Some of the best loved videogames—ones like Silent Hill 2, Assassin’s Creed II, and Mass Effect 2—are sequels. These titles are widely considered to be substantial improvements over their predecessors, the design changes made from older to newer release seen as necessary overhauls or refinements of what came before. The success of sequels isn’t unusual for videogames. A large part of whether or not a game is enjoyable can come from the sort of mechanical improvements that often arise with development iteration. But, all the same, following up on a well regarded original comes with its own difficulties.
Fans of a first game usually harbour big expectations for what comes next. After having already liked a title, it’s only natural to hope that its sequel will capture—or even improve upon—what worked in the original. And, even though this hope is often rewarded, there’s no shortage of disappointing sequels that have let down excited players. Games like Deus Ex: Invisible War, Devil May Cry 2, and Duke Nukem Forever are all (in)famous examples of developers fumbling a sophomore entry. These kind of sequels fail to capitalize on what made their predecessors worthwhile, botching a continued storyline or negatively changing gameplay mechanics. They earn a special type of scorn for not only being poor games, but also because, as follow-ups, they’re closely associated with much better experiences from the past.
Duke Nukem Forever
I started thinking about this while playing Dennaton Games’ Hotline Miami 2: Wrong Number, wondering if the very existence of a poor sequel is capable of damaging how players remember the game that came before. In the case of Wrong Number, the sequel isn’t exactly an outright bad game, but is, instead, mostly just kind of disappointing. If its mechanics and story were found in a different title, though—like a completely original one, free of any ties to the first Hotline Miami—it’s hard to say whether or not the aspects of it that fell flat would have seemed as important. Even though it isn’t a great game it is an interesting one, with enough style that its worst gameplay and narrative faults would probably be ignored if placed outside of its context as a follow-up to one of the most memorable experiences of the last few years. As it is, the shared characters, fictional setting, and aesthetic force a comparison between the two—and it’s not a favourable one.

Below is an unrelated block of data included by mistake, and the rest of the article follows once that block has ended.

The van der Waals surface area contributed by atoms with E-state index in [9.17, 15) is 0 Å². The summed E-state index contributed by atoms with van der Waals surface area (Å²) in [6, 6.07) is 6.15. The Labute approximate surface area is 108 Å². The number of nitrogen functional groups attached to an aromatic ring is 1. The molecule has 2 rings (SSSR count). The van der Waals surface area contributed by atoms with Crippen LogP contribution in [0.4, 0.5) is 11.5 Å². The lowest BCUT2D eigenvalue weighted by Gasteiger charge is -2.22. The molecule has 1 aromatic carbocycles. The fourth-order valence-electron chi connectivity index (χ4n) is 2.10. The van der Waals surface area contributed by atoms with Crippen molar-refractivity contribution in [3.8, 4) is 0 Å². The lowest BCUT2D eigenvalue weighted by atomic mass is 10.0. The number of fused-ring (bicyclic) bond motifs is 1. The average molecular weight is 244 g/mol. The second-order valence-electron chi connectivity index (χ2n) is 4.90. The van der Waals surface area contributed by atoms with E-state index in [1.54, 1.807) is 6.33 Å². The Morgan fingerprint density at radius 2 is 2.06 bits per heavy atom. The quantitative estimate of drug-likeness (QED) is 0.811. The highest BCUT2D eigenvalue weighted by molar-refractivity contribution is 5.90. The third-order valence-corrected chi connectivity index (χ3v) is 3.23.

This shouldn’t matter, but, strangely, it does. After finishing Wrong Number and booting up the original Hotline Miami to see how I felt about the game in light of its sequel, I found myself relating nearly every aspect of it to its successor. Unlike before, it was hard to think of it as its own creation. Instead, bits of its writing that hadn’t seemed like an issue in the past became annoying. Knowing where its plot would eventually end up in Wrong Number made its cryptic storytelling exasperating in a way that it hadn’t been before. Despite not even being the most egregious example of a sophomore slump, Hotline Miami’s sequel has damaged my opinion of the original game.
Hotline Miami 2: Wrong Number Art
Sure, not every sequel is as deeply connected to its predecessor as Wrong Number is to Hotline Miami—some, like Final Fantasy entries, scuttle past characters and gameplay systems entirely and are only loosely affiliated with one another. But those that are may be more likely to retroactively damage our opinions of earlier games simply because going back to a better past is impossible when a sequel’s disappointment can still be easily remembered. What this means for an industry so fond of serialized game releases is that the utmost care has to be taken in order to either develop excellent follow-ups or, perhaps better, avoid them when they don’t make sense. As Hotline Miami shows, not every videogame requires a sequel, after all. Sometimes the best course of action that a developer can take is to simply leave well enough alone—to pursue new ideas in order to leave the success of their old ones intact.